Carbon bubble will plunge the world into another financial crisis

by Damian Carrington in The Guardian,

Trillions of dollars at risk as stock markets inflate value of fossil fuels that may have to remain buried forever, experts warn

Carbon bubble will plunge the world into another financial crisis – report

Trillions of dollars at risk as stock markets inflate value of fossil fuels that may have to remain buried forever, experts warn

Carbon bubble : carbon dioxide polluting power plant : coal-fired Bruce Mansfield Power Plant

Global stock markets are betting on countries failing to adhere to legally binding carbon emission targets. Photograph: Robert Nickelsberg/Getty Images

The world could be heading for a major economic crisis as stock markets inflate an investment bubble in fossil fuels to the tune of trillions of dollars, according to leading economists.

“The financial crisis has shown what happens when risks accumulate unnoticed,” said Lord (Nicholas) Stern, a professor at the London School of Economics. He said the risk was “very big indeed” and that almost all investors and regulators were failing to address it.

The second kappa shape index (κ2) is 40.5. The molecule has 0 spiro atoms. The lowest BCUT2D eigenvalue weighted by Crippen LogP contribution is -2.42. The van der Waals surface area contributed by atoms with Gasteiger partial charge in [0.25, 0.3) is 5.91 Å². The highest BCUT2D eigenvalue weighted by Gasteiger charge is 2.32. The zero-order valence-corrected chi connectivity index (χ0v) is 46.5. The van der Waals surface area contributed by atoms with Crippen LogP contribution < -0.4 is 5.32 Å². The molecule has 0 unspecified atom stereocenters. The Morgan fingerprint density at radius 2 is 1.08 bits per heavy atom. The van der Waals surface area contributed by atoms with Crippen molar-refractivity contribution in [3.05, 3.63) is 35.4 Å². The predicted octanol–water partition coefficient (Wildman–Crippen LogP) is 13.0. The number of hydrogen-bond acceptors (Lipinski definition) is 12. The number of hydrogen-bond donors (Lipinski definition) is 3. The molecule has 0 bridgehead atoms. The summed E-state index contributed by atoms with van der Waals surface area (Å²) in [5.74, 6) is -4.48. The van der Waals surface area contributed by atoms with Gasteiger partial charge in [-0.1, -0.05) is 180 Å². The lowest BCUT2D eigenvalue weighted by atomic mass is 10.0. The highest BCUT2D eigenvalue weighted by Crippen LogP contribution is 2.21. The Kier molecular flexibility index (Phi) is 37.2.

The so-called “carbon bubble” is the result of an over-valuation of oil, coal and gas reserves held by fossil fuel companies. According to a report published on Friday, at least two-thirds of these reserves will have to remain underground if the world is to meet existing internationally agreed targets to avoid the threshold for “dangerous” climate change. If the agreements hold, these reserves will be in effect unburnable and so worthless – leading to massive market losses. But the stock markets are betting on countries’ inaction on climate change.

The stark report is by Stern and the thinktank Carbon Tracker. Their warning is supported by organisations including HSBC, Citi, Standard and Poor’s and the International Energy Agency. The Bank of England has also recognised that a collapse in the value of oil, gas and coal assets as nations tackle global warming is a potential systemic risk to the economy, with London being particularly at risk owing to its huge listings of coal.

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